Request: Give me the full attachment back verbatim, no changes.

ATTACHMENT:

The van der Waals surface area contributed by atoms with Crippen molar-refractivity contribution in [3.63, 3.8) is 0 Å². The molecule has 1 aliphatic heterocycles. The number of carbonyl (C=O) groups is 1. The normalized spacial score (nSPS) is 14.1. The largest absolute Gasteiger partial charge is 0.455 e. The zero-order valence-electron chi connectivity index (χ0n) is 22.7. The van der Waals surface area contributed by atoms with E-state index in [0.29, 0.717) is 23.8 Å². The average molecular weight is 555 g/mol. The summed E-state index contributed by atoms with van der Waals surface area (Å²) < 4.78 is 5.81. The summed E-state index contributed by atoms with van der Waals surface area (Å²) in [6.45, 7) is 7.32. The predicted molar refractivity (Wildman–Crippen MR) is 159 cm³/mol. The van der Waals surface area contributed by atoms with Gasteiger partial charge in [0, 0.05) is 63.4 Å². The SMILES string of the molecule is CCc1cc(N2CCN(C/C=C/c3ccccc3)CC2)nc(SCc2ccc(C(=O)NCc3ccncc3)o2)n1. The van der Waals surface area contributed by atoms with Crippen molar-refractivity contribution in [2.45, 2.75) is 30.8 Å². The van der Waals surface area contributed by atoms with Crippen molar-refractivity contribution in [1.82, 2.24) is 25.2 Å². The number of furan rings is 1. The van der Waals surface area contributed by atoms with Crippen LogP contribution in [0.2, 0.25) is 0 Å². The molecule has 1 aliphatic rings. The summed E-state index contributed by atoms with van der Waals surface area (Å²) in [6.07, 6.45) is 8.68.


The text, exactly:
The van der Waals surface area contributed by atoms with Crippen molar-refractivity contribution in [3.63, 3.8) is 0 Å². The molecule has 1 aliphatic heterocycles. The number of carbonyl (C=O) groups is 1. The normalized spacial score (nSPS) is 14.1. The largest absolute Gasteiger partial charge is 0.455 e. The zero-order valence-electron chi connectivity index (χ0n) is 22.7. The van der Waals surface area contributed by atoms with E-state index in [0.29, 0.717) is 23.8 Å². The average molecular weight is 555 g/mol. The summed E-state index contributed by atoms with van der Waals surface area (Å²) < 4.78 is 5.81. The summed E-state index contributed by atoms with van der Waals surface area (Å²) in [6.45, 7) is 7.32. The predicted molar refractivity (Wildman–Crippen MR) is 159 cm³/mol. The van der Waals surface area contributed by atoms with Gasteiger partial charge in [0, 0.05) is 63.4 Å². The SMILES string of the molecule is CCc1cc(N2CCN(C/C=C/c3ccccc3)CC2)nc(SCc2ccc(C(=O)NCc3ccncc3)o2)n1. The van der Waals surface area contributed by atoms with Crippen molar-refractivity contribution in [2.45, 2.75) is 30.8 Å². The van der Waals surface area contributed by atoms with Crippen molar-refractivity contribution in [1.82, 2.24) is 25.2 Å². The number of furan rings is 1. The van der Waals surface area contributed by atoms with Crippen LogP contribution in [0.2, 0.25) is 0 Å². The molecule has 1 aliphatic rings. The summed E-state index contributed by atoms with van der Waals surface area (Å²) in [6.07, 6.45) is 8.68.